NERP TE Project 5.2 - Combined water quality-climate effects on coral and other reef organisms (AIMS)

Project summary

This project will use complementary laboratory and field experiments to investigate the combined impacts of declining water quality (increased nutrients and sediments, and reduced light and salinity), increased sea temperature and ocean acidification on key reef species groups such as corals, foraminifera, crown-of-thorns starfish and rock-boring sea urchins.

Aquarium setup for an experiment at AIMS
Corals mounted on Lego blocs, at AIMS

Why this research is needed

Increasing sea temperatures, ocean acidification and reduced water quality from terrestrial run-off are likely to significantly alter marine and coastal ecosystems over the next few decades. To date, research investigating the impacts of these threats has considered each threat individually, but their interactions and cumulative impacts are as yet poorly understood and potentially more damaging than each threat in isolation. The outcomes of this research will demonstrate how management of local stressors such as reduced water quality is critical to maintaining the resilience of coral reefs to global stressors (increasing sea temperatures, ocean acidification), which are more difficult to manage.

Research-user focus

Knowledge from this project will contribute to Queensland and Australian Government policies to protect the Great Barrier Reef (GBR) from the effects of climate change and declines in water quality. The outcomes of this project will inform Reef Rescue, Reef Plan and facilitate management of the GBR by the Great Barrier Reef Marine Park Authority (GBRMPA).


  • Quantification of changes in the tolerances of key reef species to global stressors (temperature increase, ocean acidification) due to increased local stressors, (increased nutrients, increased turbidity, decreased salinity).
  • Greater knowledge of the individual and synergistic effects of declining water quality and global stressors on reproduction, larval development and settlement of key coral reef invertebrates (e.g. corals, echinoderms).
  • Improved understanding of how changes in availability of carbonate in seawater as a result of ocean acidification will influence skeleton formation in calcifying reef organisms such as corals.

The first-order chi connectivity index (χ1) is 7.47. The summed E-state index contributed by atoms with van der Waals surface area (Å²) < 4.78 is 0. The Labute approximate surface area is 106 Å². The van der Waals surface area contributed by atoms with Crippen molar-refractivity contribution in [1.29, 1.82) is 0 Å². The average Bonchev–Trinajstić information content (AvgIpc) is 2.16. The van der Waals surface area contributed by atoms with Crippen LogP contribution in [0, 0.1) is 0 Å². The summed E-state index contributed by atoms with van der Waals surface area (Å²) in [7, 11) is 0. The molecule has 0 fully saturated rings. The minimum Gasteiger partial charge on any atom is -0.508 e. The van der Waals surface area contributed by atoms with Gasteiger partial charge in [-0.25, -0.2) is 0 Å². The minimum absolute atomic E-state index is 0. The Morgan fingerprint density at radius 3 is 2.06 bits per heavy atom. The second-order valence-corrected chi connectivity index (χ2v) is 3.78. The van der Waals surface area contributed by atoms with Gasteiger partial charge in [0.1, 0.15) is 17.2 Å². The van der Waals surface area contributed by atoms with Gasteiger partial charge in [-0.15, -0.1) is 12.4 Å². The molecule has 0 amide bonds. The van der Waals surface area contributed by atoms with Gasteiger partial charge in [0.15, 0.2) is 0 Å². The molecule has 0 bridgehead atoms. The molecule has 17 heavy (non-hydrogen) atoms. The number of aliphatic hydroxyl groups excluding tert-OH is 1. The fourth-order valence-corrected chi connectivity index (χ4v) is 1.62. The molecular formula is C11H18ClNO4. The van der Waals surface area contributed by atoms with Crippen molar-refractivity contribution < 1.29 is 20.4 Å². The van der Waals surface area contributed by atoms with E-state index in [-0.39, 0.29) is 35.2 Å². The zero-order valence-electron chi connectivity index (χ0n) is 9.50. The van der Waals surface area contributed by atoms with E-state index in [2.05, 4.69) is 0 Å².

Reports, Publications and News


For more information see Project 5.2 'Experimental and field investigations of combined water quality and climate effects on corals and other reef organisms' on the NERP Tropical Ecosystems Hub site.



27 February 2019

This dataset shows the measured response of early life history stages to different levels of nutrient enrichment and temperatures in experiments conducted in 2014-2015.

The data is presented as one Excel spreadsheet file. Each tab contains data from experiments (Exp. 1a,b; Exp 1c,d; Exp. 2; Exp 3) on different life stages exposed to the same conditions. Measured logged water quality (Nutrients) and temperature (Temperature) data taken during the experiment are also presented in different tabs.

9 June 2016

This experiment grew adult Echinometra sp. A sea urchins under four temperature and pH treatments 28 / 7.9, 28 / 8.1, 31 / 7.9, 31 / 8.1 (degrees C, pH) to investigate the interactive effects of warming and acidification on their physiology. These treatments were chosen to match those that may be experienced in the near-future (2100) due to climate change. Each treatment was replicated across 3 aquaria, each with 6 individuals for a total of 72 sea urchins.


16 December 2015

This dataset contains data on carbon chemistry on inshore reefs of the Great Barrier Reef (GBR). Main parameters measured were temperature, total alkalinity and dissolved inorganic carbon. The data was collected six times over two years (September 2011 - June 2012) covering a comprehensive latitudinal range.

The aim of this study was to investigate carbon chemistry on inshore reefs, and compare it to offshore reefs and historical data.

16 December 2015

This dataset measures 5 effects of temperature and pH stressors (individual and combined) on tropical Foraminifera. The effects measured are: respiration, survivorship, growth, chl-a content and photochemistry. The study was conducted in 2011 and the data is provided as 5 single sheet spreadsheets.

16 December 2015

This dataset consists of one data file from a 16 day aquarium experiment manipulating pH and light level and measuring growth, photosynthesis, calcification and pigment content of Acropora millepora.

The aim of this study was to test the hypothesis that a combined effect of decreased pH and decreased light on physiological responses of the coral is larger than that of each stressor individually.